Emmy The Great – S ep

Emmy The Great - S

Emmy The Great – S

It is almost seven years since I first heard Emmy The Great, on a compilation from the Something In Construction label, and in a world that is sometimes full of women with guitars and not a lot else, Emmy’s newest release is as resonant and memorable as I thought ‘Gabriel’ was in 2008. Each of its four tracks shows a separate facet of Emmy’s music, alternately ethereal, delicate, assertive and mysterious, but sharing a common thread of Emmy’s uncluttered guitar and poised, verging on fragile vocal.

“Swimming Pool” is a song that properly fulfills the description of dreampop, an evocative tune around which Emmy weaves a layered production of phased electronics that is as compelling as it is poised, and as heartfelt a performance as I’ve heard from any singer songwriter recently. Emmy duets the vocal with an uncredited male partner, merely adding to the songs elegiac qualities. It’s a track that is going to be heard a lot in the next few months and in a music world swirling with melodic ballads, one that has the ability to make its impression away form those of us that are already convinced of Emmy’s own particular genius.

“Social Halo” is a more than convincing follow up to the first track, produced with a touch less grandeur but no less effective for that and a quirky romanticism to the lyrics: ‘I saw you today in Soho, and all of your friends they call me Yoko’ , as the guitar chords chime and the rhythm track takes on a grittier urbanity. “Solar Panels” is where Emmy takes a road trip to California, passing a large solar installation which inspires a clubby rave type response and a lyrical overview of the growing solar industries across the globe, ‘hope is spinning like a windmill’ intones Emmy over a thudding synth backing that properly belongs in a large nightclub.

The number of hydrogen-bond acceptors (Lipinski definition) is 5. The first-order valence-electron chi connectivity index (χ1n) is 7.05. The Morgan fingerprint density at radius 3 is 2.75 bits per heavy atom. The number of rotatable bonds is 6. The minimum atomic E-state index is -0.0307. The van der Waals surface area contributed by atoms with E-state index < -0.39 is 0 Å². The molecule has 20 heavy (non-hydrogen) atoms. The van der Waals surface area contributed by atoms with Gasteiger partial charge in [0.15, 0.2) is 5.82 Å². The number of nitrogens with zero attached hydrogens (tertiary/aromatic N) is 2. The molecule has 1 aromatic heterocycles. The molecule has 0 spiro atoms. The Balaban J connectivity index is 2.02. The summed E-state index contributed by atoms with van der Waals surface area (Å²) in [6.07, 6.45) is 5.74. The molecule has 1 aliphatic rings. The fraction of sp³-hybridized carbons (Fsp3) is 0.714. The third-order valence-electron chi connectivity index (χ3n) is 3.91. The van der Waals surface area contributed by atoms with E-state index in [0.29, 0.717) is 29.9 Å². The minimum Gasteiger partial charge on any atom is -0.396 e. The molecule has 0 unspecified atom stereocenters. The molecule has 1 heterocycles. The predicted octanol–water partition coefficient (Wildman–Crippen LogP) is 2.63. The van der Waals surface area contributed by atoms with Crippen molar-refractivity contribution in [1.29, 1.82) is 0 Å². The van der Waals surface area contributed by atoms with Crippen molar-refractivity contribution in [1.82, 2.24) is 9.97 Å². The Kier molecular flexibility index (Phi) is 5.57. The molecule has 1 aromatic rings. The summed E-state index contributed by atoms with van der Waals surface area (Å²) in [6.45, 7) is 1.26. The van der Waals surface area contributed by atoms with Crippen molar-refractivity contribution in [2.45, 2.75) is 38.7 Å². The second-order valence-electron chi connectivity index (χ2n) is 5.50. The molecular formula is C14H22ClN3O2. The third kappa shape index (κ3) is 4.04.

Lastly “Somerset” is a more refined dissection of a relationship in a crisis of some sort, ‘let’s talk about something that’s real like / please don’t get over me’ sings Emmy to a perhaps fictional and seemingly disinterested lover, and with whom she would like to discuss less literature including W. Somerset Maugham from whom the song takes its title (along with Tennessee Williams and F Scott Fitzgerald), although the song could just have been called “Please Don’t Get Over Me” with little difference made to its quite genuine sounding plea for recognition, either literary or in some other form.

There are so many female singer songwriters making their presences known but Emmy The Great has a niche entirely of her own today, and that is all down to her songwriting and an elusive personality that avoids overlaying her actual charm. My only real criticism of S is that it isn’t a full album, and if Emmy and her friends are anywhere near you in the next few months, I really would recommend that you let she and them pay you a visit.